“Tired Moon Eyes” exemplifies the lyrical and musical intersection of their respective styles. Here, Ott’s Bob Dylan-influenced folk has been energized, now channeling Jeff Tweedy over Laban’s driving, palm-muted riffs that recall Tom Petty rather than Fugazi. The upbeat song culminates in a chorus that’s cheerfully laden with poppy “ba ba ba bahs,” but masks a darker meditation on mortality.
From the Wilco-inspired “Crushing Cloud” and Ott’s signature folk sound on “Strung Photographs,” to the humorous and choppy punk n’ roll of Laban’s “5 Inch Knife,” the record remains cohesive despite its diversity. On the standout track “Death of a Salesman,” Laban’s infectious melodies bounce on a powerfully simple two-chord structure. “I could never kill myself, trying to be like someone else,” he repeats. Having benefitted from each other’s influence, Ott and Laban aren’t trying to be like anyone else — they’re reaping the rewards of evolution.
“Labor of Love,” by The Connection
Rum Bar Records
File Under: Garage rock, ’60s power pop, pop punk
Sounds Like: Flamin’ Groovies, Rolling Stones, The Kinks
Four years in and with a handful of successful records to their name, The Connection has forged a reputation for blistering throwback guitar riffs and a heralded live presence. They’re regulars on Little Steven Van Zandt’s “Underground Garage” radio show and have played the Rock and Roll Hall of Fame. On their new album, “Labor of Love,” producer Andy Chernoff of The Dictators has stripped away some of the gloss from previous recordings, exposing the band’s harder-edged roots and making room for some more eclectic additions.
Where as “Let It Rock” was a mostly innocuous record, full of good-time rock ‘n’ roll, “Labor of Love” has a darker, angrier edge to it. The times are still good for listeners — the pop hooks and tight riffs are firmly in place. The stylistic departures work well too, particularly in the Kinks-inspired “Pathetic Kind of Man” and the slower, Stones-influenced “Let the Jukebox Take Me.” And yet, for everything the record has going for it, at times, its lyrical content detracts from its achievements.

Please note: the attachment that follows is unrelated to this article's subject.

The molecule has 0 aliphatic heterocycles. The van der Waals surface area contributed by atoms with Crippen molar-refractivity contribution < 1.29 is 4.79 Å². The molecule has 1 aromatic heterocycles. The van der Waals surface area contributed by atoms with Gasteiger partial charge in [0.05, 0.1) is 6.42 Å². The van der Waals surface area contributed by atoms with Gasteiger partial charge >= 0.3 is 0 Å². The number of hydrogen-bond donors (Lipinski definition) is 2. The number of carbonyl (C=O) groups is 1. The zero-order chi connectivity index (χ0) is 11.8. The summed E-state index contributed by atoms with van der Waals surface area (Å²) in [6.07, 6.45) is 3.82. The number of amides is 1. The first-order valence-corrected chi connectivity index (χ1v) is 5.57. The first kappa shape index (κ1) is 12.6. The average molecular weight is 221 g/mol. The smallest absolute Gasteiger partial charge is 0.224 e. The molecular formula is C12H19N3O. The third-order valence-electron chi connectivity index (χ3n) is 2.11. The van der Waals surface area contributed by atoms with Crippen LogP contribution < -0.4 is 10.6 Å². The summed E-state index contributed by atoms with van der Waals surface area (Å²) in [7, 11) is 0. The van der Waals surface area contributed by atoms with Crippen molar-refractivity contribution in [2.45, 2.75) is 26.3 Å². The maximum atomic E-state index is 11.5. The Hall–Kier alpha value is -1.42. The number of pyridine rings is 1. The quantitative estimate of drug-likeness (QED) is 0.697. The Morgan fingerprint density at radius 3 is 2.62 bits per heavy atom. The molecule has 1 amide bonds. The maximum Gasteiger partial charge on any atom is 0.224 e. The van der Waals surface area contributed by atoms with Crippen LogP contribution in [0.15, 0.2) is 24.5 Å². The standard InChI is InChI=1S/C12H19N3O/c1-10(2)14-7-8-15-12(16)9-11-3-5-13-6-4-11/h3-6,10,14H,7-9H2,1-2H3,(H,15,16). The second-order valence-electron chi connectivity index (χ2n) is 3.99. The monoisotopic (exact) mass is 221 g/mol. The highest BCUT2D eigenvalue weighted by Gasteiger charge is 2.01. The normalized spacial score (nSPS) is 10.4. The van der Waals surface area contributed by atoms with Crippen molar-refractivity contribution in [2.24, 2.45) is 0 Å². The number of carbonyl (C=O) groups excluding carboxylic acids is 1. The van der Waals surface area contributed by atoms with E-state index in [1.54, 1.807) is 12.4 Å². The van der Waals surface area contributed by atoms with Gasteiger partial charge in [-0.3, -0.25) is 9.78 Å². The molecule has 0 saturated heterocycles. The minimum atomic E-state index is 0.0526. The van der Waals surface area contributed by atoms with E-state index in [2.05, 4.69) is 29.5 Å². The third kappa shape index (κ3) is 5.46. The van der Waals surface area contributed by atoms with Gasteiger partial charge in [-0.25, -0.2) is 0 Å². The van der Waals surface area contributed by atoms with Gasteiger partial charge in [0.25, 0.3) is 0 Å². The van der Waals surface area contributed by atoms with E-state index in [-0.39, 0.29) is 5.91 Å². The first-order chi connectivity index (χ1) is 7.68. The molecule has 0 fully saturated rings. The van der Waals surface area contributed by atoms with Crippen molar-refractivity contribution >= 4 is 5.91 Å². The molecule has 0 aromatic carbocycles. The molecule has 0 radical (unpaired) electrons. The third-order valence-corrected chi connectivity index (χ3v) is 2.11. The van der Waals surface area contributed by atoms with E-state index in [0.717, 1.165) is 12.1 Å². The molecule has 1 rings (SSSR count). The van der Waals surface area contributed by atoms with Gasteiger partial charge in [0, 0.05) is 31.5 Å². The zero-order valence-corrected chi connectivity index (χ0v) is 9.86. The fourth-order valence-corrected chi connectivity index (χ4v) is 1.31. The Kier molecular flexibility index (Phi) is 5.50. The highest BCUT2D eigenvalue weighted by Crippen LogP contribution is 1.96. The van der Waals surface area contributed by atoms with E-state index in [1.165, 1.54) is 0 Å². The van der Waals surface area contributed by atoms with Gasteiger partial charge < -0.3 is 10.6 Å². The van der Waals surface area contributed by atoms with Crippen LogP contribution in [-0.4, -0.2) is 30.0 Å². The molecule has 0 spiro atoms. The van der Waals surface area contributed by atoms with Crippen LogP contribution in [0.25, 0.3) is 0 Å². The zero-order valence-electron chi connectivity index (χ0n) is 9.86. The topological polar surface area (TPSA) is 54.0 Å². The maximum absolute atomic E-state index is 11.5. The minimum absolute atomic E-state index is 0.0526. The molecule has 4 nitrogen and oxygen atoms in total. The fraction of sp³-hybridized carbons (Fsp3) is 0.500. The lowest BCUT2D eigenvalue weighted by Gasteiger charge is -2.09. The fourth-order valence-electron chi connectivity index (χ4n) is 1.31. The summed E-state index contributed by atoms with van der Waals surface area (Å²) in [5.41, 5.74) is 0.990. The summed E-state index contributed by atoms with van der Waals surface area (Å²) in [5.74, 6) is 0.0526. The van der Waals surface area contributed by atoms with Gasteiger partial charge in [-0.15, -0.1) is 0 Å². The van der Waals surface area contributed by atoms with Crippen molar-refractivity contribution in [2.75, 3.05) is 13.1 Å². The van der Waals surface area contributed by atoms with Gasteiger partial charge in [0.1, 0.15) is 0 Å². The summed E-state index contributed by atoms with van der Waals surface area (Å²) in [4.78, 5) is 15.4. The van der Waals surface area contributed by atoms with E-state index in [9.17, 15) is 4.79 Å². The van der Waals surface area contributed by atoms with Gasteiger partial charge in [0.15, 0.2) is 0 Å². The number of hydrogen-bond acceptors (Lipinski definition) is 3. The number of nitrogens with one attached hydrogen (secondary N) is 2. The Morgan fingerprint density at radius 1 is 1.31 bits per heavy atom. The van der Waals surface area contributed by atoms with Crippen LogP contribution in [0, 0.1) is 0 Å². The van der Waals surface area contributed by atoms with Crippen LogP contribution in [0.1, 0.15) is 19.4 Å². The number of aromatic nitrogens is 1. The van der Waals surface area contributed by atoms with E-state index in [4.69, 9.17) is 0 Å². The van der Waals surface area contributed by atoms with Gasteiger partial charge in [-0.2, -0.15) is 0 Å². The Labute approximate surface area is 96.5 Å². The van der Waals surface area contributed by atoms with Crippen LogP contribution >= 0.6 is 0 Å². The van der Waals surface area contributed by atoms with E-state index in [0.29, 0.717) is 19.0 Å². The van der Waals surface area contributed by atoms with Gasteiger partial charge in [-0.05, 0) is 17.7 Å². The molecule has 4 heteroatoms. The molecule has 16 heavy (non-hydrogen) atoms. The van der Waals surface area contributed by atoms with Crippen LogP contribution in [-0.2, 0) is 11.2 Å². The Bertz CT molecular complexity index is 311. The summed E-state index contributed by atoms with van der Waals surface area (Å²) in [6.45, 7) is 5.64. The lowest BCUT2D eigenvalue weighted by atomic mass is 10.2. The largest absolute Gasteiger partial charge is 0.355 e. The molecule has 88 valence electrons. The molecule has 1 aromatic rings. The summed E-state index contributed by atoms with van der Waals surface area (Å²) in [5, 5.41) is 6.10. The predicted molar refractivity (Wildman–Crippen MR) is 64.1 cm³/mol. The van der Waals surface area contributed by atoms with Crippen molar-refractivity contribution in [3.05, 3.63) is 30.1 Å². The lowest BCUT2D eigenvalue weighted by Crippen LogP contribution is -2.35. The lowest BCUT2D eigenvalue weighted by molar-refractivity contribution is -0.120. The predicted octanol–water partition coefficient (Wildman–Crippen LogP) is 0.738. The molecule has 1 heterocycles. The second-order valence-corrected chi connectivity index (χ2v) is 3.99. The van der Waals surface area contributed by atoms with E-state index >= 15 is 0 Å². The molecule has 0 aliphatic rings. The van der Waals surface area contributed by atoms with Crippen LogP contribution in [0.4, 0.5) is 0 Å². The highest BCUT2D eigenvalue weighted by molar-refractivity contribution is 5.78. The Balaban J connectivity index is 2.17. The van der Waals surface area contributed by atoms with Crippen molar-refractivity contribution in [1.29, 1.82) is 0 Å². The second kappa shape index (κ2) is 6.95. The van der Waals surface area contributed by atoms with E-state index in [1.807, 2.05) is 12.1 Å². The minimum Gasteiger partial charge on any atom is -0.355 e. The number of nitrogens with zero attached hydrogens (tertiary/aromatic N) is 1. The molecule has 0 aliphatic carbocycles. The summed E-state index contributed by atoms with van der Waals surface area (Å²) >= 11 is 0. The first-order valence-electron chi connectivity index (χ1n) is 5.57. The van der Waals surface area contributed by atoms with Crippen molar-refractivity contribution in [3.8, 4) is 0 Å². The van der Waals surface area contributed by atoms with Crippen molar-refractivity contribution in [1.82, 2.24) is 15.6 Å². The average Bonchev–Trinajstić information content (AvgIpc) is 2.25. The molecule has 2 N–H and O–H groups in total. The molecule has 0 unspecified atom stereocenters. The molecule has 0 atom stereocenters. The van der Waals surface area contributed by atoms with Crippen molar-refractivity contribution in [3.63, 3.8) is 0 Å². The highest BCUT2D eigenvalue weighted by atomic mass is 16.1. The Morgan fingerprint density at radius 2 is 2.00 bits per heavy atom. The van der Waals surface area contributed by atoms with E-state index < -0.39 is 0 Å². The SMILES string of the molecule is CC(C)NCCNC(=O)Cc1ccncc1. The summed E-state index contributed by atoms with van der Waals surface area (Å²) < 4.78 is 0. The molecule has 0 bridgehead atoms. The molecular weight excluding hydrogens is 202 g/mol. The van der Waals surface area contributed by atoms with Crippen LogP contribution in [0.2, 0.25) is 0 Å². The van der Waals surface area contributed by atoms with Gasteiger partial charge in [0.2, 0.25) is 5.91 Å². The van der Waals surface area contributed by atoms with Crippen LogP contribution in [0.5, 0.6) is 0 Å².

When the lyrics unnecessarily stray from the personal to the political in the song “Red White and Blue,” The Connection bucks their own trend of creating music for everyone. In a song that repeatedly asks, “What’s going wrong in the world?,” this line stands out: “All-American kind of guy, works his fingers down to the bone. Illegal immigrants keep coming, there’s millions of them fresh off the boat. The world is spinning round and round, I feel like the roof is falling down.” The band admits they don’t keep track of their lyrics, and they’re not printed, but for listeners who pay attention, xenophobic statements like this can be polarizing.
On “Treat You So Bad,” it’s difficult to sing along with a first-person narrative in which the protagonist flippantly details his emotionally abusive treatment of his girlfriend. After stating how he makes her cry, he lists the reasons why he screams and rages at her, including the Red Sox losing and her attempts to hold his hand. He adds that she shouldn’t take it personally and not to let it ruin their date. Musicians are free to write what they wish, and we’re glad they do. But now that the whole world is listening, it might be time for The Connection to be more conscious of what they have to say.